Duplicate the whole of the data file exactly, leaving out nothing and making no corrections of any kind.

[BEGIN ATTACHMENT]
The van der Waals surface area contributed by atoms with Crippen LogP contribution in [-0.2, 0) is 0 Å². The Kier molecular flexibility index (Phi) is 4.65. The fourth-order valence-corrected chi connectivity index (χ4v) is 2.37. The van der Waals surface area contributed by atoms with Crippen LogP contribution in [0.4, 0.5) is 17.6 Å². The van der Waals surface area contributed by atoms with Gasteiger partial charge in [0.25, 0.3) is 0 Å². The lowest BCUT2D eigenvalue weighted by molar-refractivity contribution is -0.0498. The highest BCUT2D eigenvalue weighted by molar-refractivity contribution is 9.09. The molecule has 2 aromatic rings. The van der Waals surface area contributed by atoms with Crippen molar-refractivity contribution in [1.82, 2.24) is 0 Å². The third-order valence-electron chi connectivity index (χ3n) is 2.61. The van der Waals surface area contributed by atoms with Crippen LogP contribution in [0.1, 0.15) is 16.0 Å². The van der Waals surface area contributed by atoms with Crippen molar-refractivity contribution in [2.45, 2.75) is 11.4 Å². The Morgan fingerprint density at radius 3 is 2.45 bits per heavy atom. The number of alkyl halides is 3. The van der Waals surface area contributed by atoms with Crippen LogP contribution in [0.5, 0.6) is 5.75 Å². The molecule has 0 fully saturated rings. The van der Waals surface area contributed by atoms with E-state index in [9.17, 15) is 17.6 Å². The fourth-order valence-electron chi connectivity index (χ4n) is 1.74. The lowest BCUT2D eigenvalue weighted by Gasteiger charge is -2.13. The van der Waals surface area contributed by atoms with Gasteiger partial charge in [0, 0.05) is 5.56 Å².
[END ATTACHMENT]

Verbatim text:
The van der Waals surface area contributed by atoms with Crippen LogP contribution in [-0.2, 0) is 0 Å². The Kier molecular flexibility index (Phi) is 4.65. The fourth-order valence-corrected chi connectivity index (χ4v) is 2.37. The van der Waals surface area contributed by atoms with Crippen LogP contribution in [0.4, 0.5) is 17.6 Å². The van der Waals surface area contributed by atoms with Gasteiger partial charge in [0.25, 0.3) is 0 Å². The lowest BCUT2D eigenvalue weighted by molar-refractivity contribution is -0.0498. The highest BCUT2D eigenvalue weighted by molar-refractivity contribution is 9.09. The molecule has 2 aromatic rings. The van der Waals surface area contributed by atoms with Crippen molar-refractivity contribution in [1.82, 2.24) is 0 Å². The third-order valence-electron chi connectivity index (χ3n) is 2.61. The van der Waals surface area contributed by atoms with Crippen LogP contribution in [0.1, 0.15) is 16.0 Å². The van der Waals surface area contributed by atoms with Crippen molar-refractivity contribution in [2.45, 2.75) is 11.4 Å². The Morgan fingerprint density at radius 3 is 2.45 bits per heavy atom. The number of alkyl halides is 3. The van der Waals surface area contributed by atoms with Crippen LogP contribution in [0.5, 0.6) is 5.75 Å². The molecule has 0 fully saturated rings. The van der Waals surface area contributed by atoms with E-state index in [9.17, 15) is 17.6 Å². The fourth-order valence-electron chi connectivity index (χ4n) is 1.74. The lowest BCUT2D eigenvalue weighted by Gasteiger charge is -2.13. The van der Waals surface area contributed by atoms with Gasteiger partial charge in [0, 0.05) is 5.56 Å².